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Published on Mar 30, 2013
In just 80 seconds, Richard Dawkins, then Oxford Professor of Public Understanding of Science, arrogantly displayed his poor understanding of modern informal science education and communication.
Wider audiences than ever before are now able to interact informally with real scientific phenomena and be inspired to think scientifically in their everyday lives. Richard Dawkins apparently dismisses all such projects as 'fun' with no educational value.
Filmed in November 2007 at the New York Academy of Sciences at a Center for Inquiry conference entitled 'Secular Society and its Enemies', Dawkins airily dismissed the educational benefits of the San Francisco Exploratorium, the At-Bristol science centre and my own 23-years-old Exploding Custard science show, which he freely admits he hasn't seen.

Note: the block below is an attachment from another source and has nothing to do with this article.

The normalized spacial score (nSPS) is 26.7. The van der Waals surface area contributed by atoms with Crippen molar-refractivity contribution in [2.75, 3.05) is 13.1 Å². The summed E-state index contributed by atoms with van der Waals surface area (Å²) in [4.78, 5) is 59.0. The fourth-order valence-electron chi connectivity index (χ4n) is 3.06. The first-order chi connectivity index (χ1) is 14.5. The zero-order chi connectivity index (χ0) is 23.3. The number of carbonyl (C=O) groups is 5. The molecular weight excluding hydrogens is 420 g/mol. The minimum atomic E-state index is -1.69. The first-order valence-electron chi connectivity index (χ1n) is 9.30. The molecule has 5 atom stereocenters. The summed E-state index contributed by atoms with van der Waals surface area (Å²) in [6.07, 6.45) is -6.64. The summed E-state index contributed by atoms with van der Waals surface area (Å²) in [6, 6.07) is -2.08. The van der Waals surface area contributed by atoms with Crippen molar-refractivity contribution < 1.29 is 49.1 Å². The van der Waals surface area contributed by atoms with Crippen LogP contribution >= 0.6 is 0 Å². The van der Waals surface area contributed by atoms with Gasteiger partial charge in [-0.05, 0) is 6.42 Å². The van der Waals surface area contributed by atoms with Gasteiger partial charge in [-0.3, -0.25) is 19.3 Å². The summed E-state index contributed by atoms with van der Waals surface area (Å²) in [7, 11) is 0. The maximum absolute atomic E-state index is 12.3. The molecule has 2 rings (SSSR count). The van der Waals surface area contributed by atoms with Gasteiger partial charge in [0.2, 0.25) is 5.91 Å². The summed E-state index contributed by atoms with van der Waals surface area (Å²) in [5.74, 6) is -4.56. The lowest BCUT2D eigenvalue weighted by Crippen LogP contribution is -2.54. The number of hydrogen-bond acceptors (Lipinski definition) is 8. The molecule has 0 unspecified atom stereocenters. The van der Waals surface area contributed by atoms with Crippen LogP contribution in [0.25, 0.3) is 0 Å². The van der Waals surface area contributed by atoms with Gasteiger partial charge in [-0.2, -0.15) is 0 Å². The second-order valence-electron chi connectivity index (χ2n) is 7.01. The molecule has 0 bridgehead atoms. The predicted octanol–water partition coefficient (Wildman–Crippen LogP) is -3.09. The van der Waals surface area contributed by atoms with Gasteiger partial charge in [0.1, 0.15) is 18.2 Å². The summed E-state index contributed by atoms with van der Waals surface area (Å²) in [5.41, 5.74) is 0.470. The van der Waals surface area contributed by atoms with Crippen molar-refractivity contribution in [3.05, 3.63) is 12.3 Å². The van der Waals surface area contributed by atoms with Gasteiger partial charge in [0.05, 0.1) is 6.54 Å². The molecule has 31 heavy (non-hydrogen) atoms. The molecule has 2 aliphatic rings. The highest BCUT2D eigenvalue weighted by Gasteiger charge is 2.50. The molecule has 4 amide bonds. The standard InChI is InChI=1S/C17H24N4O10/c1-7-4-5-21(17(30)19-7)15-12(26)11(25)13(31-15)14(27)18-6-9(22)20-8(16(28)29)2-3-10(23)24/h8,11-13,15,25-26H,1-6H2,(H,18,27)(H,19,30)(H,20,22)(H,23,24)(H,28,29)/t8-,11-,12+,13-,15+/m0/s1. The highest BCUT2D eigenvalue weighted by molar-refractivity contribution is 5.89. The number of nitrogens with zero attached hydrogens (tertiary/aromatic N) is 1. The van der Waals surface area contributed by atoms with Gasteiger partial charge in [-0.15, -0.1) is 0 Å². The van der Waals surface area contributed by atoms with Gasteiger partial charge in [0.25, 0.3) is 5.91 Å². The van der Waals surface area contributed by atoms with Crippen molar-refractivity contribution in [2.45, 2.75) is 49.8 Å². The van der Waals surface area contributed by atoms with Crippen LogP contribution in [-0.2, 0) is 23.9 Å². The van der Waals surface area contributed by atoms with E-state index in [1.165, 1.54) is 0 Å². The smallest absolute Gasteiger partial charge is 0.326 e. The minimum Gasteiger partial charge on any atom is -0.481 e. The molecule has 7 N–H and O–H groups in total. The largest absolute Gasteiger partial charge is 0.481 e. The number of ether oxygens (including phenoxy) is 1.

Here is a movie of my Exploding Custard show. http://youtu.be/lBab47LOHsU Its main themes are the importance of the sense of wonder, the mystery of science, the pleasure of speculative thinking, the importance of independent thinking and a more accessible definition of science than merely 'the work of professional scientists'.
Exploding Custard also has a sister-show called Blown-up Biology. Its main theme is a sense of awe and wonder at the complexity of life. Projecting real-time video images of living organisms under a microscope, it is one of the extremely few demo-based science shows about evolution. You can see it here http://youtu.be/Amvqqh7WIdY
Of course, the educational merits of the San Francisco Exploratorium require no defence. This was the most influential progenitor of the worldwide interactive science centre movement, responsible for inspiring utterly vast numbers of people with a life-changing love of science.